A local oncology case manager combines a practical approach with genuine concern to help ease difficult end-of-life decisions.
Richetta Black, RN, is a case manager in the oncology unit at Slidell Memorial Hospital. Growing up in New Orleans, Black “always wanted to serve and help people,” she says. She began her medical career as an orthopedic nurse at Charity Hospital, eventually gravitating toward oncology.
As a case manager, Black’s role is to discuss end-of-life processes and decisions with patients and their families. She strives to give patients control over where and how their lives will draw to a close.
“Once doctors broach the conversation about end-of-life care, you can only imagine that [it raises] a host of questions for patients and families,” Black says. “What’s rewarding is that once that conversation has been had, the patient can be involved in making the end-of-life decisions. [Not] everyone gets the opportunity to have a say in how their life will end.”
Along with hospice representatives, Black focuses on easing the anxiety of patients and families. She addresses issues that can be difficult for families to bring up with their loved ones, such as wishes for funeral services, burial locations and legal considerations.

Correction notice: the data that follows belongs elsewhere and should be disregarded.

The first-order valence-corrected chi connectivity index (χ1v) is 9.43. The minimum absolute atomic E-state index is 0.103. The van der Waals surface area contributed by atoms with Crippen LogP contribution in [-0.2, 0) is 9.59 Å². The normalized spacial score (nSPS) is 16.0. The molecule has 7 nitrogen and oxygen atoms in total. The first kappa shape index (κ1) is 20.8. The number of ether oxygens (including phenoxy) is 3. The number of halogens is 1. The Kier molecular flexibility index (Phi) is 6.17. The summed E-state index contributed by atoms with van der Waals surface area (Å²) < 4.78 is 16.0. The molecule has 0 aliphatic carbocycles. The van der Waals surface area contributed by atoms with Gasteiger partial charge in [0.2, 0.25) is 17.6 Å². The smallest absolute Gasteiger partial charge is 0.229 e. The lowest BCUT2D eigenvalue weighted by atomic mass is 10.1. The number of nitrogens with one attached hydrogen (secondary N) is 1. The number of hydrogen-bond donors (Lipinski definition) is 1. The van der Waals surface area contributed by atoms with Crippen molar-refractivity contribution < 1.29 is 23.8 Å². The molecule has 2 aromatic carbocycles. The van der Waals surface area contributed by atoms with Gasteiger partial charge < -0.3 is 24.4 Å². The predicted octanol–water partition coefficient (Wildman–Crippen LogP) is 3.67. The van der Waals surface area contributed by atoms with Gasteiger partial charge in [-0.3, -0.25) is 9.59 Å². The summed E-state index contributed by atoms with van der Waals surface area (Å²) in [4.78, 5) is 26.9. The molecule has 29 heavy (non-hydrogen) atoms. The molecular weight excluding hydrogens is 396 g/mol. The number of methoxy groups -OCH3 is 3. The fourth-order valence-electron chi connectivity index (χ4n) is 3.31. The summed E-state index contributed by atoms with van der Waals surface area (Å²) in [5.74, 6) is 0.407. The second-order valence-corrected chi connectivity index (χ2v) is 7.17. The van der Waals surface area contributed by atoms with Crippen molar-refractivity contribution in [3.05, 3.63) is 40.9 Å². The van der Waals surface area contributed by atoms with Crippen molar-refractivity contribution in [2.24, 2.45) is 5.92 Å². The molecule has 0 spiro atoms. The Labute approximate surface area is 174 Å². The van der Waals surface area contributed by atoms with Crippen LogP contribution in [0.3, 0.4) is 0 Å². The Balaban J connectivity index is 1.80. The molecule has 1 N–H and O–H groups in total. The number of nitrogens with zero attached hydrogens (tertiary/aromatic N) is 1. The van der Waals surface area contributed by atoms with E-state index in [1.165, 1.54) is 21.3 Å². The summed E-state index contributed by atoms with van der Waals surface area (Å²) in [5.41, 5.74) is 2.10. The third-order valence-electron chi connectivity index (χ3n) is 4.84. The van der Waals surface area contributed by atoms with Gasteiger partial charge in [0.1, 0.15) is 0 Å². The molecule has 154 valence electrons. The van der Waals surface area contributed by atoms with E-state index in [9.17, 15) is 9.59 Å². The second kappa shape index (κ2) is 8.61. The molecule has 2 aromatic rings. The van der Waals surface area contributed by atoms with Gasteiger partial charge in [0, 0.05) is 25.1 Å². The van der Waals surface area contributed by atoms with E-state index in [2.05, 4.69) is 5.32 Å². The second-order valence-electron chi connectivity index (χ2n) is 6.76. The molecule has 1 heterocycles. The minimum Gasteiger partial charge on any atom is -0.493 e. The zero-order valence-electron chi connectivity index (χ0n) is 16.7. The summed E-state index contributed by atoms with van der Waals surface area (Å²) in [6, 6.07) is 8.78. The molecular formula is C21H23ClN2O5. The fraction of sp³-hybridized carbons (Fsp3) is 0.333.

In working with end-of-life patients, ranging in age from as young as 25 years old on up, Black sometimes needs a moment to compose herself. “There are times when I’ve gone to my office and had to cry—walk out of the hospital, and walk around the block and cry,” she says. “It goes without saying that it is an emotional time. At the same time, I think what’s rewarding to me is that my emotions lie with the patients and the families.”
Having worked with many end-of-life patients over the course of her career, Black describes herself as “more comfortable” with the idea of dying than she used to be, but says each case poses unique emotional challenges. “It doesn’t matter how many times I’m involved; each case is a new case,” she says.
Black’s greatest asset is her genuine concern. “Patients and their families don’t care how much you know, how many degrees you have,” she adds. “They just want to know that you care about them.”